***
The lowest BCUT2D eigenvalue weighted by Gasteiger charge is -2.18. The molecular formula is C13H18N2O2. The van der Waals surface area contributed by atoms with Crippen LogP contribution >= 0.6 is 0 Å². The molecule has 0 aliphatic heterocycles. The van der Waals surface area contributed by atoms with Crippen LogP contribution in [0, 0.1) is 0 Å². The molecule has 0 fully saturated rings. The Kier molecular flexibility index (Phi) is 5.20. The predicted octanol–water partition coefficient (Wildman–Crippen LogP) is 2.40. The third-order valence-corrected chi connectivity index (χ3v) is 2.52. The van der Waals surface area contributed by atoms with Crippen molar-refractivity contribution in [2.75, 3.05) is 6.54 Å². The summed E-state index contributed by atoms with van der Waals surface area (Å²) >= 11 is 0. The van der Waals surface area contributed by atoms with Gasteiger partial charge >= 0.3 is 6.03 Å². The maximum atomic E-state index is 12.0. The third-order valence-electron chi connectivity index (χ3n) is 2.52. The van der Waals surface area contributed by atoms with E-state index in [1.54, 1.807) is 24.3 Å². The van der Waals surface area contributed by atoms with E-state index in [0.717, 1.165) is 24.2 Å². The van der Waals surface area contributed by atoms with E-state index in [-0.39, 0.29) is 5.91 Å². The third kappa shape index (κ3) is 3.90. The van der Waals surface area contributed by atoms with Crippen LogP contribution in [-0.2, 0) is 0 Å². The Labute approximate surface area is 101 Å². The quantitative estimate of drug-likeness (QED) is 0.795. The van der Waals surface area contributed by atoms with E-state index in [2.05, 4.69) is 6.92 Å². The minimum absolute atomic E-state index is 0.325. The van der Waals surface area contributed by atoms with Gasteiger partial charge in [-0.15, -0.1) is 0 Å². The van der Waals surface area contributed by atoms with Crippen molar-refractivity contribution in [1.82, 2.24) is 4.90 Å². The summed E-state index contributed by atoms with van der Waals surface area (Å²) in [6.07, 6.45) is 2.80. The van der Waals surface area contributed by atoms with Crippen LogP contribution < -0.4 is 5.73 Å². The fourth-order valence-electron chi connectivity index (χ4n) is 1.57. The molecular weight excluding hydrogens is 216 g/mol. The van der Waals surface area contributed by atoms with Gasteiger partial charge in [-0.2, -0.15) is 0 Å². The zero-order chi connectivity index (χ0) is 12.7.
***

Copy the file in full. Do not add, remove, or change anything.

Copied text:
The lowest BCUT2D eigenvalue weighted by Gasteiger charge is -2.18. The molecular formula is C13H18N2O2. The van der Waals surface area contributed by atoms with Crippen LogP contribution >= 0.6 is 0 Å². The molecule has 0 aliphatic heterocycles. The van der Waals surface area contributed by atoms with Crippen LogP contribution in [0, 0.1) is 0 Å². The molecule has 0 fully saturated rings. The Kier molecular flexibility index (Phi) is 5.20. The predicted octanol–water partition coefficient (Wildman–Crippen LogP) is 2.40. The third-order valence-corrected chi connectivity index (χ3v) is 2.52. The van der Waals surface area contributed by atoms with Crippen molar-refractivity contribution in [2.75, 3.05) is 6.54 Å². The summed E-state index contributed by atoms with van der Waals surface area (Å²) >= 11 is 0. The van der Waals surface area contributed by atoms with Gasteiger partial charge >= 0.3 is 6.03 Å². The maximum atomic E-state index is 12.0. The third-order valence-electron chi connectivity index (χ3n) is 2.52. The van der Waals surface area contributed by atoms with E-state index in [1.54, 1.807) is 24.3 Å². The van der Waals surface area contributed by atoms with E-state index in [0.717, 1.165) is 24.2 Å². The van der Waals surface area contributed by atoms with E-state index in [-0.39, 0.29) is 5.91 Å². The third kappa shape index (κ3) is 3.90. The van der Waals surface area contributed by atoms with Crippen LogP contribution in [-0.2, 0) is 0 Å². The Labute approximate surface area is 101 Å². The quantitative estimate of drug-likeness (QED) is 0.795. The van der Waals surface area contributed by atoms with E-state index in [2.05, 4.69) is 6.92 Å². The minimum absolute atomic E-state index is 0.325. The van der Waals surface area contributed by atoms with Gasteiger partial charge in [-0.15, -0.1) is 0 Å². The van der Waals surface area contributed by atoms with Crippen molar-refractivity contribution in [1.82, 2.24) is 4.90 Å². The summed E-state index contributed by atoms with van der Waals surface area (Å²) in [6.07, 6.45) is 2.80. The van der Waals surface area contributed by atoms with Crippen LogP contribution < -0.4 is 5.73 Å². The fourth-order valence-electron chi connectivity index (χ4n) is 1.57. The molecular weight excluding hydrogens is 216 g/mol. The van der Waals surface area contributed by atoms with Gasteiger partial charge in [-0.2, -0.15) is 0 Å². The zero-order chi connectivity index (χ0) is 12.7.